Fixed income managers explain their portfolio positioning following a volatile half year, and how they are taking advantage of opportunities in the sector while negotiating challenges including political uncertainty and 'lower for longer' bond yields.
Jeffrey Mueller, portfolio manager, global high yield, Eaton Vance
The biggest risk to watch out for in the second half of this year is political uncertainty. US presidential elections, the fall-out from Brexit, and the threat of further yuan devaluation could drive volatility in commodity and other risk assets.
Volatility could lead to outflows and, if sustained, a deterioration in the availability in credit. A combination of stressed corporate fundamentals and a lack of credit will ultimately drive defaults upward, but we do not expect to see this in the short term.
The biggest opportunity for high yield investors remains outside the commodity sectors, where default rates continue to track below 1% (well below the historical average of circa 4%), but valuations, despite a strong rally, are still near their long-term averages.
The forecast backdrop of positive but slow growth in the US economy, coupled with continued easy central bank policy, should continue to drive demand and keep defaults in these sectors contained for the rest of 2016.
While increasingly fragile corporate fundamentals inform our relatively conservative positioning within the strategy, credit risk premium is one of the only traditional risk factors that still offer value to investors, making high yield an attractive asset class in a low-yield world.
Donald Phillips, manager, Baillie Gifford High Yield Bond fund
We construct the portfolio on a long term, bottom-up basis and do not position based on the market outlook for the rest of the year.
Despite credit markets shrugging off Brexit, we think this remains a key area of uncertainty going into the second half of the year and beyond. We believe the economic and political uncertainty created by Brexit is a problem for Europe as a whole and not only the UK.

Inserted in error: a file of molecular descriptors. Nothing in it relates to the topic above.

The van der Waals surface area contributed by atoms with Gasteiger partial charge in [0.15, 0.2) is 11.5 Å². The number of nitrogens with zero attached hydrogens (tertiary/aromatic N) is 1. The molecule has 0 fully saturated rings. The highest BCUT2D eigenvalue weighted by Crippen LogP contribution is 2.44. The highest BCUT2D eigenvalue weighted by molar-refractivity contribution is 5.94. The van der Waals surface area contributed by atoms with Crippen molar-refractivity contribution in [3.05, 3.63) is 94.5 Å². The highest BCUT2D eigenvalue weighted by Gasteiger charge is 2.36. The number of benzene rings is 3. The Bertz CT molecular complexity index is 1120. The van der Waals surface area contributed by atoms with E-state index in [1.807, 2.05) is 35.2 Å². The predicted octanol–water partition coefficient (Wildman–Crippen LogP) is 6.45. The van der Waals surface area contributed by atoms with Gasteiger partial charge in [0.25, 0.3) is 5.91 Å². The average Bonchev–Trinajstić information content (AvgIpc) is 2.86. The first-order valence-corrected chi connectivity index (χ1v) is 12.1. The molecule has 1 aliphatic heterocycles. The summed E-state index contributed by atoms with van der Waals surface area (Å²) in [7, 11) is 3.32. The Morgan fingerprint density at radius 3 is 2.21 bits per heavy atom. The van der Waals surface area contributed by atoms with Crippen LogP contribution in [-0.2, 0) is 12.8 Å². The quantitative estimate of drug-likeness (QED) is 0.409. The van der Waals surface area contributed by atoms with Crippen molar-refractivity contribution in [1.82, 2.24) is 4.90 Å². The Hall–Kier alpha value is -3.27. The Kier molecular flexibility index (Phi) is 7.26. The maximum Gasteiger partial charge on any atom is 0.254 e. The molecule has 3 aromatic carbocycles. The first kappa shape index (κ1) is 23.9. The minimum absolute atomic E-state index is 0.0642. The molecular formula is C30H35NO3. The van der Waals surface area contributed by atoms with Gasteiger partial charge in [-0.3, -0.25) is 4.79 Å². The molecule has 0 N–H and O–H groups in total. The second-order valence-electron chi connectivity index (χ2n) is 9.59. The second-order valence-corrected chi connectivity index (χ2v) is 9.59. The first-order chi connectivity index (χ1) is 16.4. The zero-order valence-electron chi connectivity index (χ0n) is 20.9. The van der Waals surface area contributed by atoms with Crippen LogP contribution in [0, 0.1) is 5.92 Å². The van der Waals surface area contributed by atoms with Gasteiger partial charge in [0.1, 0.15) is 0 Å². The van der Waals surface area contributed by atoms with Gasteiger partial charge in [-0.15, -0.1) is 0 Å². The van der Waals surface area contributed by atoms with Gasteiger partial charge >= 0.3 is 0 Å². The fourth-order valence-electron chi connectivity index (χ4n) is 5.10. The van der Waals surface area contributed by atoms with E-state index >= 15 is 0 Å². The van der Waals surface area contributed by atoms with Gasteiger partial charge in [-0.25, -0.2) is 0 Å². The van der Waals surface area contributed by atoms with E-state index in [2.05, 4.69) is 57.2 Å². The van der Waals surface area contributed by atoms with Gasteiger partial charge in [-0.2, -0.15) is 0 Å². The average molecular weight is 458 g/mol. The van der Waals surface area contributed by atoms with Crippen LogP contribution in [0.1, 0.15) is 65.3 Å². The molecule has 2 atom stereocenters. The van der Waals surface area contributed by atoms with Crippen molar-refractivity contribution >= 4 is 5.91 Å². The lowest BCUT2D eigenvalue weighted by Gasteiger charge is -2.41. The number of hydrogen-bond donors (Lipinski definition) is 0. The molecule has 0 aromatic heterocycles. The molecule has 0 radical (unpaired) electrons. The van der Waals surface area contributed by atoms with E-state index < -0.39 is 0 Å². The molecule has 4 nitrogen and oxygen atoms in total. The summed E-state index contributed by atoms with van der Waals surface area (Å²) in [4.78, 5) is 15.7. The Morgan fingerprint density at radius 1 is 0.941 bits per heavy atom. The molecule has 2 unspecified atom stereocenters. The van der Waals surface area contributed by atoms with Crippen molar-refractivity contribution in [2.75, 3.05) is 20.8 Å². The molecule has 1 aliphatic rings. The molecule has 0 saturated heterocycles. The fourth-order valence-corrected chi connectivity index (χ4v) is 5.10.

In the aftermath of the vote, we have not made any material changes to the portfolio, though we are actively considering our more economically cyclical holdings, alongside those bond issuers who have relatively near-term debt maturities to deal with.
In both regards, we believe the portfolio is currently well positioned from a risk perspective.
Chanchal Samadder, head of ETFs UK & Ireland, Lyxor Asset Management
Markets are still trying to make sense of the Brexit aftermath, but one thing is apparent: investors are bracing themselves for uncertainty, and sentiment is negative.
This type of environment is conducive to safe-haven assets, in particular government bonds such as US treasuries and UK gilts. ETF investors have the benefit of gaining precise exposure to such assets across a range of different maturity buckets.
Another area or recourse that has been popular in 2016, and may continue to be so, is credit. In Europe in particular, corporate bond ETFs could be of interest due to the attractive yield pickup and ongoing ECB monetary policy supporting euro corporate debt.
There may be opportunities in inflation-linked instruments. There has been a consistent trend of positive flows into inflation-linked bond ETFs since October 2015, with over $2bn in 2016 alone.
These range from traditional linkers such as inflation-linked gilt ETFs and Treasury Inflation-Protected Securities (TIPS) ETFs, to more innovative inflation expectations ETFs that aim to match the inflation breakeven rate. One reason behind these strong flows is that inflation expectations are on the rise, both in Europe and the US.
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